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Shouting back and people listen

Several inspirations highlighting the fact that the issue of safety and empowerment was an issue that went beyond low-income urban areas. Illustrating the global as well as "invisible" nature of the project, the Everyday Sexism project started in the UK.

Photo of Anne-Laure Fayard
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" The Everyday Sexism Project exists to catalogue instances of sexism experienced by women on a day to day basis. They might be serious or minor, outrageously offensive or so niggling and normalised that you don’t even feel able to protest. Say as much or as little as you like, use your real name or a pseudonym – it’s up to you. By sharing your story you’re showing the world that sexism does exist, it is faced by women everyday and it is a valid problem to discuss."

The video echoed many posts regarding the cultural prejudices, how ingrained they are (to the point that women think "it's normal"), and the sense of loneliness. 

Here are quotes from the video:
"I did not want to trouble anyone about it"

"I thought, maybe it was my fault. From that point on, I never said anything"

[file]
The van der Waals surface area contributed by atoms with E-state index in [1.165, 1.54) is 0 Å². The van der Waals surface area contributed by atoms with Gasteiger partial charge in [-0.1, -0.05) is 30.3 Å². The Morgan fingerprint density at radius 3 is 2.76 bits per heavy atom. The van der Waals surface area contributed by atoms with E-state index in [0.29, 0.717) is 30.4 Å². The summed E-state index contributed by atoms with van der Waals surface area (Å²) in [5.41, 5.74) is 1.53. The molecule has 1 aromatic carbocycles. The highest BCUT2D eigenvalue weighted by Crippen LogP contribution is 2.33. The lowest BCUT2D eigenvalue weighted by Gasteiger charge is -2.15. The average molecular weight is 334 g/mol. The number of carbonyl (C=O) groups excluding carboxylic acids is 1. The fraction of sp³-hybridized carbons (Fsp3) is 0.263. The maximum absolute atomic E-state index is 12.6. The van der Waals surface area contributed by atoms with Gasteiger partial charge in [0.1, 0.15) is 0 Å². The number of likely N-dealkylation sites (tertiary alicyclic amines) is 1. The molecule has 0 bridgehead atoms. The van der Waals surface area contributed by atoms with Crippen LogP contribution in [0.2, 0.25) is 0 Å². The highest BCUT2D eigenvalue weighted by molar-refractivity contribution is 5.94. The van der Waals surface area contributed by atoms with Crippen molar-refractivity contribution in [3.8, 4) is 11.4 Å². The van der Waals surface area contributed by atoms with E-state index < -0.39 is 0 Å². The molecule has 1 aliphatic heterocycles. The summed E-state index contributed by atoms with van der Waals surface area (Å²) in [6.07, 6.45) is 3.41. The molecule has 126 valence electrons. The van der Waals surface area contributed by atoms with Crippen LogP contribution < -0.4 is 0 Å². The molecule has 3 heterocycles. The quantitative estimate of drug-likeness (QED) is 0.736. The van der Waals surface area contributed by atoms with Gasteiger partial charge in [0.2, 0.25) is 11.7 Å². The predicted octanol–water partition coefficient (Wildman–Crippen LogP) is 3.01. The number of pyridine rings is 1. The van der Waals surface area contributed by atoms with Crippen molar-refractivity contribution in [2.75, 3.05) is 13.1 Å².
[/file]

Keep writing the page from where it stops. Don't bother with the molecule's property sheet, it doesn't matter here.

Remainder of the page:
"I felt there was no use to speak about it"

"Almost normal to be quiet about something like that

Laura Bates, the founder of the project argues that social media as giving women a voice, a sense of empowerment because they don't feel they are "the only ones", realizing they are not guilty and knowing that others stand up.

An interviewee reflecting on her participation notes:
"It makes me more comfortable for saying something and standing up for myself because if other women can, and they can be taken seriously, then I should as well."

The founder concludes by saying:
"The power of women's voices in that story and how much they care. They are shouting back and people are listening."


What can we learn from this project:

- How global the issue is: going beyond low-income urban areas in India and Nepal. How can we learn from experiences in various countries (we've already started during this phase) and cross-pollineate solutions and develop new approaches?
- How giving a voice to women is a first step to empowerment and hopefully to awareness and potentially change:
Giving a voice, recording and making visible is crucial.  Technology helped here. How can we leverage this learning and develop similar projects (but with possibly different technologies, potentially non-digital) in low-income urban areas.  
    What about storytelling, boards, radio? 


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